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UW professor's blog post about adapting to climate change infuriates activists

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Democratic presidential candidate Gov. Jay Inslee address a student Climate Strike rally at Columbia University, March 15, 2019 in New York. Inslee's portrayal of climate change in his presidential campaign induces a persuasive blog post about the so-called "existential threat" by a UW climate science professor, Cliff Mass. (Bebeto Matthews / Associated Press)

"The hype and exaggeration about climate change has just been amp'ed up continuously, particularly the last year or two," University of Washington atmospheric science professor, Cliff Mass, tells KVI's John Carlson.

Mass addressed this schism on his blog earlier this week writing, "During the recent presidential debate, a number of candidates suggested that global warming represents an existential threat to mankind, and thus requires dramatic and immediate action. An existential threat is one that threatens the very existence of mankind. An existential threat must have the potential to undermine the very viability of human civilization...global warming is a serious problem and its impacts will be substantial but in no way does it seriously threaten our species or human civilization."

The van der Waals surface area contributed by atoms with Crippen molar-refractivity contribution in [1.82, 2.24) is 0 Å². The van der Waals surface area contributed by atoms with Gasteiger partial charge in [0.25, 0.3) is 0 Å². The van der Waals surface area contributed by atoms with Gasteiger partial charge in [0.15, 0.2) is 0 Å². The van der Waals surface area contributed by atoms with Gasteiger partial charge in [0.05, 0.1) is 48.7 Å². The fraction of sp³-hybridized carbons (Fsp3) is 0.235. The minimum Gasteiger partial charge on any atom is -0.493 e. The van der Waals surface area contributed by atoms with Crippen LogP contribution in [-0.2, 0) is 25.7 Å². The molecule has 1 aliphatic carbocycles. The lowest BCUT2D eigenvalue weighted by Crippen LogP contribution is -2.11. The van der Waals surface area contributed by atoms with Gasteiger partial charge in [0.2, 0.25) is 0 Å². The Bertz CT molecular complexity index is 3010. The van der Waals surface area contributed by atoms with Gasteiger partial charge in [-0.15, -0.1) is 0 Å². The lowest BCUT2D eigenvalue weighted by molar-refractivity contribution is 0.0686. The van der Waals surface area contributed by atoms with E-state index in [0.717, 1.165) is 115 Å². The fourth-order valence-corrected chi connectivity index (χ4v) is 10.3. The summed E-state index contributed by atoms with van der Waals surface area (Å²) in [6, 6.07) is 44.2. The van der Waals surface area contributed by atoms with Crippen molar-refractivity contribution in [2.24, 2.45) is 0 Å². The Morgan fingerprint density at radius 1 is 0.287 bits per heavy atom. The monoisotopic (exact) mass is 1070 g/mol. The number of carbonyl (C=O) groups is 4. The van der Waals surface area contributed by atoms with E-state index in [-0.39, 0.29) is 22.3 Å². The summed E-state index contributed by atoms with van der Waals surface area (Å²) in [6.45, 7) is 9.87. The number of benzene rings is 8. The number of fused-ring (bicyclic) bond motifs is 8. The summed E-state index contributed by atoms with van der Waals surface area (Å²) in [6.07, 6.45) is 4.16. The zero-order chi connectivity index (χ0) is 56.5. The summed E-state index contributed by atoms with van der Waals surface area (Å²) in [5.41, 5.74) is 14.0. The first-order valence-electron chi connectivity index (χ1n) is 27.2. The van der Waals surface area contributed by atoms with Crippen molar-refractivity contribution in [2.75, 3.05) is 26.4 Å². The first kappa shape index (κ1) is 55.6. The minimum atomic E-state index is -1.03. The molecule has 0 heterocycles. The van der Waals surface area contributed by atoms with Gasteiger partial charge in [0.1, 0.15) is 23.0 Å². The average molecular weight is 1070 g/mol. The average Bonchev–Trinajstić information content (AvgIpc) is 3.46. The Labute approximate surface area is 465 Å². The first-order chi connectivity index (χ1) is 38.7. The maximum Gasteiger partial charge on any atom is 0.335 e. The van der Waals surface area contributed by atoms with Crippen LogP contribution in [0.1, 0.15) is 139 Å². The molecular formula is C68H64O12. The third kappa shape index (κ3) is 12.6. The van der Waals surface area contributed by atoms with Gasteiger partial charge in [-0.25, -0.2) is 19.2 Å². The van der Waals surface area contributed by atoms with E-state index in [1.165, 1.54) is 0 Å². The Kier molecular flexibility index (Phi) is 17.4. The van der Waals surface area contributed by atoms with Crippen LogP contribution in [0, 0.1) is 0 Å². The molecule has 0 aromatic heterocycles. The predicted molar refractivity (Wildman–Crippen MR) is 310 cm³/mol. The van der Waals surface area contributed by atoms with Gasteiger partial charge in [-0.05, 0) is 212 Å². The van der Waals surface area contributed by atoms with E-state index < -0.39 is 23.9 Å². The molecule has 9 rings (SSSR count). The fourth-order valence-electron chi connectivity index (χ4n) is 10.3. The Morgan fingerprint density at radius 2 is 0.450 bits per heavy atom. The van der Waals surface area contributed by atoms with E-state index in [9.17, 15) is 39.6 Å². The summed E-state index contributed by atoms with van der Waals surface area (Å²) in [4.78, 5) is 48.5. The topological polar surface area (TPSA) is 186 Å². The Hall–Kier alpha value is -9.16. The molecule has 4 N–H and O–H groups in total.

In an interview on KVI, Carlson asked Mass about the vindictive reaction he's received for posting these conclusions with Mass responding, "This whole issue has become terribly politicized." Mass explained, "Obviously its become a very political issue and as that's happened one side has kinda hyped things up and that's a real problem."

Mass says climate change is a "serious issue" but adds, "This whole business is much more nuanced than the media talks about. Well, the temperature is warming. (Now) How much of that is due to us and how much of that is due to other issues? That's a question. But I would say a significant portion of it, the best science (says) a significant portion of the warming the last few decades has mankind's signature on it. So there's no doubt about that."

Where Mass differs from some of the activists and political candidates or elected officials is that he says humans will be able to adapt because the changes will happen slowly.

For the full interview, click the image above.


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